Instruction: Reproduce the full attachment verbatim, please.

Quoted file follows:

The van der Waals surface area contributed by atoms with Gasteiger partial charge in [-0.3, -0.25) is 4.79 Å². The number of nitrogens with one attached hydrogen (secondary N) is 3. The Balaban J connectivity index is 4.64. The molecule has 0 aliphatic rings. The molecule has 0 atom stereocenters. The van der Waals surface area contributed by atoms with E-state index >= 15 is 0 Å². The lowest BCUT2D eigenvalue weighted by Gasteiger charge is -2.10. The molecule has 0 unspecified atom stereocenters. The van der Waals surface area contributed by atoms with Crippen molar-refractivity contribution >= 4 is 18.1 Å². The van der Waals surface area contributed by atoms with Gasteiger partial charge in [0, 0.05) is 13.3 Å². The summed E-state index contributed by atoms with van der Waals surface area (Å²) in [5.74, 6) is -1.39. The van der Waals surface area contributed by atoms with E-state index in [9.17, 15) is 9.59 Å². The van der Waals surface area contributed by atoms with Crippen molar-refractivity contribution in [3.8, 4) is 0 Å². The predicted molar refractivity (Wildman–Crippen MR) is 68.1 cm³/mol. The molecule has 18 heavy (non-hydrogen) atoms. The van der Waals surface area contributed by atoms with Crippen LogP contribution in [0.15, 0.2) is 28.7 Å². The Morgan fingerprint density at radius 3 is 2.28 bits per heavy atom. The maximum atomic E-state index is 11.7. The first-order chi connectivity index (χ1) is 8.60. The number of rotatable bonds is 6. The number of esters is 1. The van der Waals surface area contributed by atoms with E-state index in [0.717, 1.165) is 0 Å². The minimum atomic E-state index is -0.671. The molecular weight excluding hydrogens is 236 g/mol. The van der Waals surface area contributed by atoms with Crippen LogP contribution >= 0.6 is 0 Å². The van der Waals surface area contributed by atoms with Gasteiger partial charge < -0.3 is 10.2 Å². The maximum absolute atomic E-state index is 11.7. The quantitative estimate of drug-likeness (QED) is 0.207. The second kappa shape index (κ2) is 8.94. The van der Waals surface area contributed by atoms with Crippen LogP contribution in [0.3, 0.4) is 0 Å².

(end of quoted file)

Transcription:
The van der Waals surface area contributed by atoms with Gasteiger partial charge in [-0.3, -0.25) is 4.79 Å². The number of nitrogens with one attached hydrogen (secondary N) is 3. The Balaban J connectivity index is 4.64. The molecule has 0 aliphatic rings. The molecule has 0 atom stereocenters. The van der Waals surface area contributed by atoms with E-state index >= 15 is 0 Å². The lowest BCUT2D eigenvalue weighted by Gasteiger charge is -2.10. The molecule has 0 unspecified atom stereocenters. The van der Waals surface area contributed by atoms with Crippen molar-refractivity contribution >= 4 is 18.1 Å². The van der Waals surface area contributed by atoms with Gasteiger partial charge in [0, 0.05) is 13.3 Å². The summed E-state index contributed by atoms with van der Waals surface area (Å²) in [5.74, 6) is -1.39. The van der Waals surface area contributed by atoms with E-state index in [9.17, 15) is 9.59 Å². The van der Waals surface area contributed by atoms with Crippen molar-refractivity contribution in [3.8, 4) is 0 Å². The predicted molar refractivity (Wildman–Crippen MR) is 68.1 cm³/mol. The molecule has 18 heavy (non-hydrogen) atoms. The van der Waals surface area contributed by atoms with Crippen LogP contribution in [0.15, 0.2) is 28.7 Å². The Morgan fingerprint density at radius 3 is 2.28 bits per heavy atom. The maximum atomic E-state index is 11.7. The first-order chi connectivity index (χ1) is 8.60. The number of rotatable bonds is 6. The number of esters is 1. The van der Waals surface area contributed by atoms with E-state index in [0.717, 1.165) is 0 Å². The minimum atomic E-state index is -0.671. The molecular weight excluding hydrogens is 236 g/mol. The van der Waals surface area contributed by atoms with Crippen LogP contribution >= 0.6 is 0 Å². The van der Waals surface area contributed by atoms with Gasteiger partial charge < -0.3 is 10.2 Å². The maximum absolute atomic E-state index is 11.7. The quantitative estimate of drug-likeness (QED) is 0.207. The second kappa shape index (κ2) is 8.94. The van der Waals surface area contributed by atoms with Crippen LogP contribution in [0.3, 0.4) is 0 Å².